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Thursday, July 16, 2015

New Ohio long-term care study points to progress, work ahead

Ohio's 60+ projected population by county 2030
Scripps researchers' projected percentages of county populations age 60 or older in Ohio in 2030.

With more than 2.5 million people over the age of 60, Ohio has the 7th largest older population in the country, and researchers at Miami University’s Scripps Gerontology Center say policymakers, consumer groups and care providers need to get ready for unprecedented growth.

Among the findings in “The Road to Balance: Two Decades of Progress in Providing Long-Term Services and Supports for Ohio’s Older Population,” researchers at Scripps estimate the overall population growth in Ohio to be just 2 percent between 2010 and 2030. In that same time frame, the population of people age 60 and older will increase by 47 percent and the population of people age 85 and older will grow by 46 percent.

The report documents two decades of progress in delivering long-term services in Ohio. In 1992, more than nine of the 10 older people in Ohio supported by Medicaid were in nursing homes. Today, the ratio is approaching 50/50.

“Ohio has made considerable progress in its preparations for providing care for a growing older population, and now the challenge is to maintain the momentum as the state enters a period of even more rapid demographic change,” noted Robert Applebaum, professor of gerontology at Miami and director of the Ohio Long-Term Care Research Project housed at Scripps.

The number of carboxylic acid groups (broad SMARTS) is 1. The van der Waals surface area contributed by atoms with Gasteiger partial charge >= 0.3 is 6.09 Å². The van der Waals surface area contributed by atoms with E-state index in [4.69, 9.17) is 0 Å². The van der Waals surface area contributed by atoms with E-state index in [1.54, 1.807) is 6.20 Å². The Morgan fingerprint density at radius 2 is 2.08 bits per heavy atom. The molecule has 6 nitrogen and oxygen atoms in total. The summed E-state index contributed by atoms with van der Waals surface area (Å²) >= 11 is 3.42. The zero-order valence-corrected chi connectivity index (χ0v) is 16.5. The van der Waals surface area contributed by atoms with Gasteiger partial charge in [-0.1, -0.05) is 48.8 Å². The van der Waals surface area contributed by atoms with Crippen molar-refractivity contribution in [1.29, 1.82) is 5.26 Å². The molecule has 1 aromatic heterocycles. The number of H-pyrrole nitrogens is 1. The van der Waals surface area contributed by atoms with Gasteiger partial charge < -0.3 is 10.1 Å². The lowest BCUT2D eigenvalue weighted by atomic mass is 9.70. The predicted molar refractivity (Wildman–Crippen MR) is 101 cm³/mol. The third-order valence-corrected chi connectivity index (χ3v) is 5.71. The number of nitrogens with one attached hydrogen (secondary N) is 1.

Among the recommendations in the study, researchers suggest the following:

  • Developing a plan for prevention and long-term preparation for individuals.
  • Using technology to help older people with disabilities remain independent.
  • Making environmental adaptations by preparing homes for tomorrow.
  • Establishing a strategy to recruit, retain and train a direct care workforce.
  • Continuation of Ohio’s effort to right size the state’s nursing home bed supply.
  • Building on the extensive county-based system of senior levies that are widespread across the state.

The research was supported by a grant from the Ohio Department of Aging and the Ohio Long-Term Care Research Project and funded by the Ohio Legislature.

Source: Scripps Gerontology Center 

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